>>> expose significant information about transaction origins in the network.
>> 
>> As will remain the case until all connections are encrypted and authenticated, and all participants are known to be good guys. Starting to sound like PKI?
> 
> Huh? The first and subsequent hops obscures the origin and timing.

Described as "limited" in effectiveness, and clearly useful only if these hops are not attacker nodes.

So back to my comment on how we maintain a pool of "good" nodes for people to connect to, and raising the question of how effective is this strategy (which is itself unspecified and so cannot be assumed to even exist in the context of the BIP).

>>> Without something like BIP151 authenticated links are not possible, so
>>> manually curated links (addnode/connect) cannot be counted on to provide protection against partitioning sybils.
>> 
>> If we trust the manual links we don't need/want the other links. In fact retaining the other links enables the attack you described above. Of course there is no need to worry about Sybil attacks when all of your peers are authenticated. But again, let us not ignore the problems of requiring all peers on the network be authenticated.
> 
> Don't need and want them for what?  For _partitioning_ resistance,
> you are not partitioned if you have one honest connection to the
> functional network. Additional peers purely reduce your partition vulnerability-- so long as an active network attacker isn't
> intercepting all your connections out.

Don't want them as peers for the purpose of tx relay. As I said this, "enables the attack you described above."

> For privacy, you have improve transaction privacy so long as your
> transaction isn't initially relayed to a malicious peer-- but
> malicious peers can lie further out because transit nodes obscure the
> order of message creation.  Bitcoin Core currently relays transactions
> first and more frequently to outbound and whitelisted peers.

This whitelisting is simply a stand-in for a more formal identity system. One doesn't whitelist anonymous peers, one whitelists peers controlled by trusted parties. Preferring trusted peers is another aspect of trying to break the timing attack. So I would lump this under the same analysis as above (batching).

>> Maybe I was insufficiently explicit. By "relies on identity" I meant that the BIP is not effective without it. I did not mean to imply that the BIP itself implements an identity scheme. I thought this was clear from the context.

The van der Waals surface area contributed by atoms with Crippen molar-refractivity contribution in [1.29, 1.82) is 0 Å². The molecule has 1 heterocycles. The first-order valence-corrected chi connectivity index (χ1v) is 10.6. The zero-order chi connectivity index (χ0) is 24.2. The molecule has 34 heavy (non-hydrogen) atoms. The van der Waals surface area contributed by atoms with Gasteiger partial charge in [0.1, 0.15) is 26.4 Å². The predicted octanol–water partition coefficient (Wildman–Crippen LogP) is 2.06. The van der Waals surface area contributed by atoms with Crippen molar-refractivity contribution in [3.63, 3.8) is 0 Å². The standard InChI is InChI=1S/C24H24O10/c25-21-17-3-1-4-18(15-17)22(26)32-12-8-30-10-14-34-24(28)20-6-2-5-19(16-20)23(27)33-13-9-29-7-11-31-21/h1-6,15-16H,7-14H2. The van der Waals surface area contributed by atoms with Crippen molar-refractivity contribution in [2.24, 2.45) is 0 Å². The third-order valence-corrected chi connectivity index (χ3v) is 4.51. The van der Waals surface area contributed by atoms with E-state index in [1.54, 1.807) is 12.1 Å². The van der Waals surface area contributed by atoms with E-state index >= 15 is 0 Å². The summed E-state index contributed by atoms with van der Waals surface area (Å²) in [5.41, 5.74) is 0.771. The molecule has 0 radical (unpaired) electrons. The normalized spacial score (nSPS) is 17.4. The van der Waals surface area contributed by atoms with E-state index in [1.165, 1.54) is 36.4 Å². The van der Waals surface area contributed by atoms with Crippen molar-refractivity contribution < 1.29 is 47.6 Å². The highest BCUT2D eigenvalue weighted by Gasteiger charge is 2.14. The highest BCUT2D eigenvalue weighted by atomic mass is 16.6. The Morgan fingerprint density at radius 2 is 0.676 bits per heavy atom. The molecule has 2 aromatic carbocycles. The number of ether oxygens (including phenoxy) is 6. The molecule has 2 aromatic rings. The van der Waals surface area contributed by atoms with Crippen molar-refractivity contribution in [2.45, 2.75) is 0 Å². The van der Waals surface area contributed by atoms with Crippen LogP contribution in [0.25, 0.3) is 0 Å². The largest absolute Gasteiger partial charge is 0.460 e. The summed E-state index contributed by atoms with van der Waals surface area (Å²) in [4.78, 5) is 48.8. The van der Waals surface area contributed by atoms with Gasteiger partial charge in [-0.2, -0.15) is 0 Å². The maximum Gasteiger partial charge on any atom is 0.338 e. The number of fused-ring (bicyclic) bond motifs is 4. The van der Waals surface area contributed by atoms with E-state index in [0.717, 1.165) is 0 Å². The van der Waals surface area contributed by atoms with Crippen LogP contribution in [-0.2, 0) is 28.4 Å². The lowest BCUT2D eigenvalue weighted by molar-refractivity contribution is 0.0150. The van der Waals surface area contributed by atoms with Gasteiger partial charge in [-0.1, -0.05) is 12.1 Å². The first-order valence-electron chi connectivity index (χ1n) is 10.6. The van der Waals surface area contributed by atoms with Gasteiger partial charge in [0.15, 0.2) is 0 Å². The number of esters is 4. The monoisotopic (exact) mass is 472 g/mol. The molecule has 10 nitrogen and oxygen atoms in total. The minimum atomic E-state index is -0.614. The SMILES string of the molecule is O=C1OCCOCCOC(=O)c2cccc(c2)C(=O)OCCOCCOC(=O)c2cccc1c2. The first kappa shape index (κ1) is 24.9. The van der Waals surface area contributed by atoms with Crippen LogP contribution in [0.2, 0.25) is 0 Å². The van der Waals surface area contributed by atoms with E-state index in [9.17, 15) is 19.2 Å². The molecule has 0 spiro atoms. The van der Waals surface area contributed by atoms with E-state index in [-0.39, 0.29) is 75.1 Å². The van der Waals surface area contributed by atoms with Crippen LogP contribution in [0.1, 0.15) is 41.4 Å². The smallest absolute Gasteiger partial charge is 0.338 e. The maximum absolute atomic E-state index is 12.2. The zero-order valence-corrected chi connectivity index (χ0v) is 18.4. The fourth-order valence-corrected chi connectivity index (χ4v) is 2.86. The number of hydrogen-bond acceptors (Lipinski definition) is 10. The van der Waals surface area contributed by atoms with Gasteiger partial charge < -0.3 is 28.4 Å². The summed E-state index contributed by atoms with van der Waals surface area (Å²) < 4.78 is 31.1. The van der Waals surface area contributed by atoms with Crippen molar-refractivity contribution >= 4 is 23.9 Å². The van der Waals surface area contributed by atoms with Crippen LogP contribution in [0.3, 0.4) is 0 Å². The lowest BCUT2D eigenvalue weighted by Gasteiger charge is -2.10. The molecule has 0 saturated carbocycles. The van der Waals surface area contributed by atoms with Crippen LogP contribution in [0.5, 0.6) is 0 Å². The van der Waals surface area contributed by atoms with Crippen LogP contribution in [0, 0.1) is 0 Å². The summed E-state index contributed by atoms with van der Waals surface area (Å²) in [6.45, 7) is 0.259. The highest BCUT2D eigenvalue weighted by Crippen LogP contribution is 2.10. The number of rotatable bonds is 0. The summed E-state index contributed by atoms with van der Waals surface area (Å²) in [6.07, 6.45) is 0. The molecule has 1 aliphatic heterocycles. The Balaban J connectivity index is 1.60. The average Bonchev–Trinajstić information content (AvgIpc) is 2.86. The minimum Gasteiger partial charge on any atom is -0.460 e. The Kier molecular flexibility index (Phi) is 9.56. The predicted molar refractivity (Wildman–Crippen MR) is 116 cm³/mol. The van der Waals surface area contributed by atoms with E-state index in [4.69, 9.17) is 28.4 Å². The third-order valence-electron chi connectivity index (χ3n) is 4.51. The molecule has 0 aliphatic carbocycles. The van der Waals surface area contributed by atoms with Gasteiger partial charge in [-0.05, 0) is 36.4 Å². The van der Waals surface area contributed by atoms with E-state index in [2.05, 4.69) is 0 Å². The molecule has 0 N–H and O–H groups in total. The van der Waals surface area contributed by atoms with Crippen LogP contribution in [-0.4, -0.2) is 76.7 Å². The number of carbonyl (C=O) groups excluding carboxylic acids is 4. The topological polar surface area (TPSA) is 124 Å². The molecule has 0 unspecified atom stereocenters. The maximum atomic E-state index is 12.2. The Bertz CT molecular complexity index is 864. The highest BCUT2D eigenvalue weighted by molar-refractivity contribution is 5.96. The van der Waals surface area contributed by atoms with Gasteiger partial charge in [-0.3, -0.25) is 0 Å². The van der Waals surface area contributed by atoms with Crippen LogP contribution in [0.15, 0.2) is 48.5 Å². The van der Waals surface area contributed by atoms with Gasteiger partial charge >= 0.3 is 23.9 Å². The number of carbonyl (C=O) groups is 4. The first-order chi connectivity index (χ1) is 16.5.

> 
> I understood that, but my point was that Bitcoin cannot be used at all_unless users have secure communication channels to share addresses.

This is true but not relevant. The parties with whom we transact are not in the same space as the nodes with which we connect. The fact that I am face-to-face with a counterparty does not help me find a "good" node, nor does my ability to PGP email a payment address or to send a stealth address in the clear.

But the fact that you raise this point is itself instructive. The solution that was devised to resolve the problem of verifying that a counterparty is who one thinks it is ended up being based on the use of certificate authorities - despite the fact the the BIP did not require this. Some people consider this extremely dangerous for Bitcoin, enough so that Peter Todd recently proposed scrapping the BIP.

It's not clear to me how the Bitcoin community intends to establish what nodes are good nodes. But one thing is certain, any anonymous node may be an undetectable attacker.

>> then there is no reason to expect any effective improvement, since nodes will necessarily have to connect with anonymous peers.
> 
> They're not required to _only_ connect with anonymous peers. And partition resistance requires that you have any one good link.

As a minimum requirement, it implies that only need only to connect to one or more "good" peers. Anonymous peers are gravy for partition resistance, yet they are potential attackers for tx tainting. In other words the logical topology is to only connect to good peers. That is a problem.

>> Anyone with a node and the ability to monitor traffic should remain very effective.
> 
> Not via passive observation.

See above commentary on the irrelevance of this distinction.

>> Defining an auth implementation is not a hard problem, nor is it the concern I have raised.
> 
> Glad you agree.

I don't get your point here. It seems like you are just trying to antagonize.

> We seem to be looping now. Feel free to not implement this proposal,

At this point I think it's fair for me to say that nobody needs your permission.

> no one suggests making it mandatory.

Have you ever debated an optional feature proposal?

e